Tag Archives: food

I should be blogging

I should be, I really, really should be.

I even have a rare free evening tonight.  No plans with friends or with The Beau.  No working late.  Most evenings, when I’m not busy, I work out, which for some reason takes far more time than it should.  Get home, feed the cat, do a couple things around the house, then it’s 7pm and I finally get on the treadmill.  An hour there, then stretch, cool down, wind down, and it’s already 9pm.

But no workout tonight, since I had a laser treatment today and am not supposed exercise afterward.

What to do, what to do…

I could blog!

Or, I could make Bacon Caramels!

Okay, Bacon Caramels are done, now I can blog.

Or, I could finish sewing an eyemask!

Okay, done with that, now I can blog.

Or, I could watch the Bacon Caramels set!  (Hurry, set, hurry, so I can eat one.)

Oh, crap.  It’s after 10.

Maybe I’ll blog tomorrow…

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broccoli cornbread – little bits o’ heaven (via one tough lady lives on)

This is the only way I eat cornbread. I made it a couple of weeks ago for my cooking club, and one of the women asked for the recipe, her boyfriend loved it so much. I had to search my friend’s blog to find it (Categories, love, Categories), so I’m posting it here so the I can find it better. 🙂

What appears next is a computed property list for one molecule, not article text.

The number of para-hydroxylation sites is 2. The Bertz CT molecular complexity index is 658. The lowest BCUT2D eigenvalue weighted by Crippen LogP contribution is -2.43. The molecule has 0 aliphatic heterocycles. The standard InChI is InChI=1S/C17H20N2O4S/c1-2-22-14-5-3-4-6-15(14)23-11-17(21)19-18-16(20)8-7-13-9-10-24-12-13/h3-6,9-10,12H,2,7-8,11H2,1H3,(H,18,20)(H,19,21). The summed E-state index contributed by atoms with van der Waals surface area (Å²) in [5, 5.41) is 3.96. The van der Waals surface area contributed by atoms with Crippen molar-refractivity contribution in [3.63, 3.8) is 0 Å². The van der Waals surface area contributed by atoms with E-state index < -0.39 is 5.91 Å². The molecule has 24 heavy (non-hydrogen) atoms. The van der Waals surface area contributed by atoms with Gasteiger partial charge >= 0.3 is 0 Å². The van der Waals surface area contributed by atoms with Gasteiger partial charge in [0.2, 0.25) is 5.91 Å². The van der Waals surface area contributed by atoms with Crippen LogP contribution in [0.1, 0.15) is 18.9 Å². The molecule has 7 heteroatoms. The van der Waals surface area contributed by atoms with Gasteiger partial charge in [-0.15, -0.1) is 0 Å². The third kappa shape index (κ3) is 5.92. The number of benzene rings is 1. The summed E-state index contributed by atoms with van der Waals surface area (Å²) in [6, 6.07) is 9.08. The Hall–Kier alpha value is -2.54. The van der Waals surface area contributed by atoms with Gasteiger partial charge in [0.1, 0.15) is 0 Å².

Aunt Lois’ broccoli cornbread is in almost all of our family cookbooks that I’ve ever seen, but the below was pasted directly from an email to me from Tough Lady herself below, typos and all.    I was at the office, heading to the store on the way home, and had left the recipe at home but I knew she’d have it. What I didn’t realize was that she’d done this one so often that she was able to write the recipe from memory. I can’t imagine a holiday o … Read More

via one tough lady lives on

Crack in a box

So….I guess it’s Girl Scout Cookie time?

Girl Scout Cookies

Image by Marit & Toomas Hinnosaar via Flickr